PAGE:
Saturday, July 25, 2009

18.7 Million Vacant U.S. Homes During 2nd Quarter

July 25, 2009

18.7 million vacant U.S. homes during 2nd quarter


There were 18.7 million vacant homes in the United States during the second quarter as the steepest recession in 50 years sapped demand for real estate and banks seized properties from delinquent borrowers.

The number of vacant properties, including foreclosures, residences for sale and vacation homes, was little changed from 18.6 million a year earlier, the U.S. Census Bureau said in a report Friday. Households that own their own residence stood at 67.3%, seasonally adjusted.

Home values fell 33% since 2006, according to the S&P/Case-Shiller index, and the unemployment rate in June rose to the highest in almost 26 years. Tumbling home prices and rising job losses have thwarted government efforts to reverse the housing decline at the heart of the longest U.S. recession since the 1930s.

"Job insecurity, together with declines in home values and tight credit, is likely to limit gains in consumer spending," Federal Reserve Chairman Ben Bernanke told the House of Representatives Committee on Banking, Housing, and Urban Affairs on Tuesday.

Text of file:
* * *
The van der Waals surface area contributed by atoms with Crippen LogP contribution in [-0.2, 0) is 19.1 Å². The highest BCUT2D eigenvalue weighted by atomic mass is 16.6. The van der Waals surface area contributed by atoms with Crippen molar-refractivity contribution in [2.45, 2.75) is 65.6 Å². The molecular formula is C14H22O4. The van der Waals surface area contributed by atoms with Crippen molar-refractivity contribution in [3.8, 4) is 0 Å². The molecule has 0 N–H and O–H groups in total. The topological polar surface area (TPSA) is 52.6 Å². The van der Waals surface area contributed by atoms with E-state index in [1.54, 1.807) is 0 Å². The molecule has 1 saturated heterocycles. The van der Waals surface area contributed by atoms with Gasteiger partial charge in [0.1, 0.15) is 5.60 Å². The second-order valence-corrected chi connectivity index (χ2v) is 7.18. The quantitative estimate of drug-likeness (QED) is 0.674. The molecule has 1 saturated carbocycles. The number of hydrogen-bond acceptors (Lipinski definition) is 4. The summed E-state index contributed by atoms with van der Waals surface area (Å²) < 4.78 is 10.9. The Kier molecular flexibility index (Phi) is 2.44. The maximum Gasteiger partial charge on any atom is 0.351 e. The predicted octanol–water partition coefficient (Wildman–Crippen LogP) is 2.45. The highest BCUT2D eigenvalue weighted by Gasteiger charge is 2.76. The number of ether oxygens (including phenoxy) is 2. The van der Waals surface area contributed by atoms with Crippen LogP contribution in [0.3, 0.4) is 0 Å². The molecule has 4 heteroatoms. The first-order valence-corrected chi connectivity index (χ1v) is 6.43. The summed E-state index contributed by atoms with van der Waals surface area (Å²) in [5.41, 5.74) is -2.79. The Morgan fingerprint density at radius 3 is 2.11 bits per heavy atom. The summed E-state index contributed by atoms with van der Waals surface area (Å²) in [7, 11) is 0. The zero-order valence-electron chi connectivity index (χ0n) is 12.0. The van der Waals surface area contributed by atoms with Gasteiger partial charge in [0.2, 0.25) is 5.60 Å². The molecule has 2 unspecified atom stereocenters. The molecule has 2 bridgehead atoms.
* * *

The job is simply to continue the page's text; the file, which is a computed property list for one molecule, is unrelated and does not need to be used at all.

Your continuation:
Companies have shed about 6.5 million jobs since the recession began in December 2007, cutting demand for homes and eroding the consumer spending that makes up about 70% of the world's largest economy.

The average workweek fell to 33 hours in June, the lowest level on record, pushing the average weekly paycheck to $611.49, down 0.5% since February, the Labor Department said in a July 3 report.

One in every eight U.S. households with a mortgage is now late on their payments or already in foreclosure, according to Jay Brinkmann, chief economist for the Washington-based Mortgage Bankers Association.

The U.S. delinquency rate rose to a seasonally adjusted 9.12% in the first quarter and the share of loans entering the foreclosure process rose to 1.37%, the bankers' group said in a May 28 report. The total inventory of homes in foreclosure, old and new, was 3.85%. All three figures were the highest in records going back to 1972.

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